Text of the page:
It's a word that's synonymous with video games, but let's be real: outside of some niche genres the joystick has been dead and buried as a viable control method for well over a decade now.

Note that this post is talking about the traditional definition of a joystick: a single stick that you grab, with the buttons on it. The analog stick, thumbstick and nub may have evolved from the joystick, but as I'll get to, they serve a different master.

Once a mainstay of video game controls on every home computing platform under the sun (and even the earliest consoles), the joystick thrived throughout the 80s and 90s, first because it was the only way you could play a decent action game on PC (since a keyboard and mouse sucked), and later, even following the introduction of control pads, they stuck around because many of the biggest and most popular PC series were space shooters and flight sims, for which a joystick was basically a requirement.

Around the turn of the millennium, though, things changed. People stopped playing flight sims. The Wing Commander and X-Wing games dried up. In 2005 Microsoft's latest home console would change the landscape of PC gaming forever, by giving the platform a third standard peripheral, the Xbox 360 controller, which even a decade later remains ubiquitous.

The joystick was done for. Sure, a few specialist manufacturers clung on, building hardcore systems for hardcore enthusiasts of hardcore flight sims, but the days of every PC gamer having a joystick on their desk were long gone.

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I say were long gone because, as I look down at my desk, I see something sitting there that I haven't seen in years. I talk to friends who say the same things: "wow, I dug out my old joystick the other day", or "hahaha guess what I just spent $200 on a H.O.T.A.S."

There's a joystick renaissance going on, and it's a beautiful thing to behold.

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The funny thing is, it's not because the joystick itself has somehow been dramatically reinvented. They might look a little cooler than they did in 1994, and be made of better parts, but they're still a stick you move around and press some buttons on. There's not the drastic difference you'd see comparing, say, a SNES controller and a DualShock 4.

No, what's bringing the joystick back is a return of the games that were once its lifeblood. There may not be any new X-Wing games on the horizon, but there are still two very big, new space games you can play in 2015. Elite: Dangerous is the latest instalment in a series that is now 30 years old, while Star Citizen is being made by Chris "Wing Commander" Roberts. The former is now formally and officially "released", while the latter, despite being a work in progress, is still continuously playable for those who have backed its colossal crowd-funding scheme.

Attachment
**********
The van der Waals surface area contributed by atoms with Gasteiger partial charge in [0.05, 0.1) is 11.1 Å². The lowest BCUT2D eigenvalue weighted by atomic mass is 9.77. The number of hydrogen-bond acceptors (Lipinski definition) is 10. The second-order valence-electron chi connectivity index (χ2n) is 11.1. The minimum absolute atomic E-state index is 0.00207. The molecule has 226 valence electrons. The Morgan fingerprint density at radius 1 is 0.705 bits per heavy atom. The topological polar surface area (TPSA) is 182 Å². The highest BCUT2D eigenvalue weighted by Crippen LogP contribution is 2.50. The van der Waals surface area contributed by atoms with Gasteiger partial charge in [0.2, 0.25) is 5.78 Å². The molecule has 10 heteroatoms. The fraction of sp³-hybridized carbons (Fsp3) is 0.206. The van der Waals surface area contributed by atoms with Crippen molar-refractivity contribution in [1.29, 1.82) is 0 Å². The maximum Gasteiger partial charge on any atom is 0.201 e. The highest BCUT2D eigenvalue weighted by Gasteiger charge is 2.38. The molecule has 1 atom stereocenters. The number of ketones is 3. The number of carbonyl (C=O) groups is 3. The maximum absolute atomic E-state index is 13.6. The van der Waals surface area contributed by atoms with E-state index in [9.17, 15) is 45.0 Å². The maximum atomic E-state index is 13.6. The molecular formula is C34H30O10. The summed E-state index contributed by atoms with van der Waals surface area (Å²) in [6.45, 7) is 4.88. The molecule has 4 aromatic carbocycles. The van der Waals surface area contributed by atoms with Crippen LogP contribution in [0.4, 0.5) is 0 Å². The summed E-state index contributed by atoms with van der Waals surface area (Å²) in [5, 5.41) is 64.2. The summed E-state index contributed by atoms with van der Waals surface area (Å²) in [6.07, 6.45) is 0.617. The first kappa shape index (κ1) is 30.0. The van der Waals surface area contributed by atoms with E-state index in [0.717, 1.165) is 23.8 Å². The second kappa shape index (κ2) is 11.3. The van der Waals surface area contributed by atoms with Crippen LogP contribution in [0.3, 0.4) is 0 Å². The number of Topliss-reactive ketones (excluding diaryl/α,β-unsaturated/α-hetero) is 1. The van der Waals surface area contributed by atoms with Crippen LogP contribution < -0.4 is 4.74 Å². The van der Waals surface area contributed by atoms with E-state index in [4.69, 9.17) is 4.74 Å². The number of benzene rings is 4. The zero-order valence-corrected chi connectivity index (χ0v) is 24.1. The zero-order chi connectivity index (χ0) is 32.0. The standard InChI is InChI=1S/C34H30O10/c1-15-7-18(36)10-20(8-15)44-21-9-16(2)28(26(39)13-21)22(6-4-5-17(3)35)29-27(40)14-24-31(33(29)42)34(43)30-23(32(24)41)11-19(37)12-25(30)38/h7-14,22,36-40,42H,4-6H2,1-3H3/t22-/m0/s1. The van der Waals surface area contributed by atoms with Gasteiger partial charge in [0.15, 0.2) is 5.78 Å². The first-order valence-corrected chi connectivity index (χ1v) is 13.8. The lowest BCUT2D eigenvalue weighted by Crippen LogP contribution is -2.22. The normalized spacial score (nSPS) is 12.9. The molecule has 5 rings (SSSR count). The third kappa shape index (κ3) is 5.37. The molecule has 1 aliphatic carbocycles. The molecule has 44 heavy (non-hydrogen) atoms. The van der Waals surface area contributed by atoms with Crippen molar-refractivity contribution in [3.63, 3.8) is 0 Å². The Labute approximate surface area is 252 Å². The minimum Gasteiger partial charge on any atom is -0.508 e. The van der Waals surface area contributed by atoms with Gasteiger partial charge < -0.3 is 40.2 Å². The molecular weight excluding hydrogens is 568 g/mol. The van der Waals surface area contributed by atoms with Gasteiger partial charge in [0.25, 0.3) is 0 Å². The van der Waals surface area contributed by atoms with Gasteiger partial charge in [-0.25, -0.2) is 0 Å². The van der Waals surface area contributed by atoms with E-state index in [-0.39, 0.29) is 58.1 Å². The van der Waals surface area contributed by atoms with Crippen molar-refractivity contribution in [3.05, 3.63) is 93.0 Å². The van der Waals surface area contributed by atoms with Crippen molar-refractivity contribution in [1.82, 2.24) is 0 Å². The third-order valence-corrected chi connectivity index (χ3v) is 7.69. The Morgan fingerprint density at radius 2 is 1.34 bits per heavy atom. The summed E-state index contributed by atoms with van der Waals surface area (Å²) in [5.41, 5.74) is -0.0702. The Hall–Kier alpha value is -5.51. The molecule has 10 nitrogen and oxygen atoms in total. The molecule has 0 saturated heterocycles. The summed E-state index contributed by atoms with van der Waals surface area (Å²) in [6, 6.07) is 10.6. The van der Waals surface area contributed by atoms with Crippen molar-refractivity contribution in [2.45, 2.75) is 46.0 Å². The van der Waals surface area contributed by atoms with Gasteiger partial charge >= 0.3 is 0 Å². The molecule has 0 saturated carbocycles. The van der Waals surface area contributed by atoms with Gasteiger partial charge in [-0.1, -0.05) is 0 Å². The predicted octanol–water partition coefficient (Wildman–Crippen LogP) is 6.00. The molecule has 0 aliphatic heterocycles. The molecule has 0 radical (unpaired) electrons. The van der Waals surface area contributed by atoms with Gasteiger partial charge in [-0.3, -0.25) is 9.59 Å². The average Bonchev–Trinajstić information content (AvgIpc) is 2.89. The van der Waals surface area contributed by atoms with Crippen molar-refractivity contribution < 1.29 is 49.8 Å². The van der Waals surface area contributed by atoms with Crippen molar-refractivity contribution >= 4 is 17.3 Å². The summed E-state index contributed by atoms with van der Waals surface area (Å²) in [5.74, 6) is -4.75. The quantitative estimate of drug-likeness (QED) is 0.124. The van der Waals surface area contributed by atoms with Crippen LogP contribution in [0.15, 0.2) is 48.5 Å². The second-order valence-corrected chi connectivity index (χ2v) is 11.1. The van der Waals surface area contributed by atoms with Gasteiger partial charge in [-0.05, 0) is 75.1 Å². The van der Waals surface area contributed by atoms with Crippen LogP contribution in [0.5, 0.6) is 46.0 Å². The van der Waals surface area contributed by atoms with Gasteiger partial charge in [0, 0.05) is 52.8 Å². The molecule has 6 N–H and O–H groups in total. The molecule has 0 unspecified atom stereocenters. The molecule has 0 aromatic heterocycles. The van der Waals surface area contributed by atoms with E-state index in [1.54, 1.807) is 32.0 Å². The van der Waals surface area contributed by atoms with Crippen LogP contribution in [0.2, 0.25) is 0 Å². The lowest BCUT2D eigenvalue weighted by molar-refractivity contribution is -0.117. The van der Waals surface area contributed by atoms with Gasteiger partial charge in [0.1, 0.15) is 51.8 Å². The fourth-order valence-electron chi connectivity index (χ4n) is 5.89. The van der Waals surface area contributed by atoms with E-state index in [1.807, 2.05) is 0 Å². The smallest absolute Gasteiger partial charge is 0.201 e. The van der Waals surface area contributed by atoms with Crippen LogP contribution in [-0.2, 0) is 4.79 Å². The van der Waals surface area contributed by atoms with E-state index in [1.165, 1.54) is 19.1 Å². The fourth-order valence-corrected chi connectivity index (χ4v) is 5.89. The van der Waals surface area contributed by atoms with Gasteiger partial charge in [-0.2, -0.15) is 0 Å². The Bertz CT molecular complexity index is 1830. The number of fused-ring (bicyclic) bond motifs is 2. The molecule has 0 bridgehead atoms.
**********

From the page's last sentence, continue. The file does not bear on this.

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And they're just the front-runners. The imminent arrival of virtual reality headsets are sure to usher in a whole new flood of space shooters and flight sims, like EVE: Valkyrie and Enemy Starfighter, as the pairing of a virtual set of eyes to a stationary cockpit scenario is the easiest (and most practical) use of the new technology.

This is good news. Not just for people who sell joysticks, but for people who make video games and, even more importantly, people who play them.

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A control pad, or a mouse and keyboard, are devices designed to function. You press buttons, a game responds, that's it. But a joystick, thanks to its design and its similarities with actual military and commercial hardware, is so much more than just an input device.

It's a gateway inside the game world, an immersive tool more effective than any visual flair or trick of sound design. If I play Elite: Dangerous with a control pad, I'm playing a video game. If I play it using my own pro flight system (a fancy joystick with a throttle system), though, saying it's a "video game" suddenly doesn't feel like I'm doing it justice. Pushing the throttle forwards on my desk as my craft lurches into space just feels real, as does using a joystick that looks (and, with its array of buttons, functions) dangerously like the one my in-game avatar is holding.

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This is of course nothing new. It's why hardcore driving fans use wheels, or why people still speak fondly of Steel Battalion, despite it being a terrible video game, purely because it shipped with an enormously wonderful custom controller, which turned a terrible video game into something that was a lot of fun.

So, joysticks are coming back! Before we get too carried away, though, let's be clear: just because they're back from the dead (or, at least, the fringes) doesn't mean they'll be everywhere. You won't be seeing seven different varieties of them on GameStop shelves, or be playing Arkham Knight or the next Assassin's Creed with one.

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It's also a comeback constrained by cash money; while 20 years ago the most popular joysticks might have been respectable $30 peripherals, it doesn't take long looking through the forums of games like Elite and Star Citizen to see that the sticks people are picking up now cost a lot more than that (a decent H.O.T.A.S. system will set you back around $150).

But the fact people are looking through those forums at all, asking for advice on profiles and settings and even which joystick to buy, is satisfying enough. So long as it's got the right games to play, a joystick isn't just a way to play games, it's a way to make them better.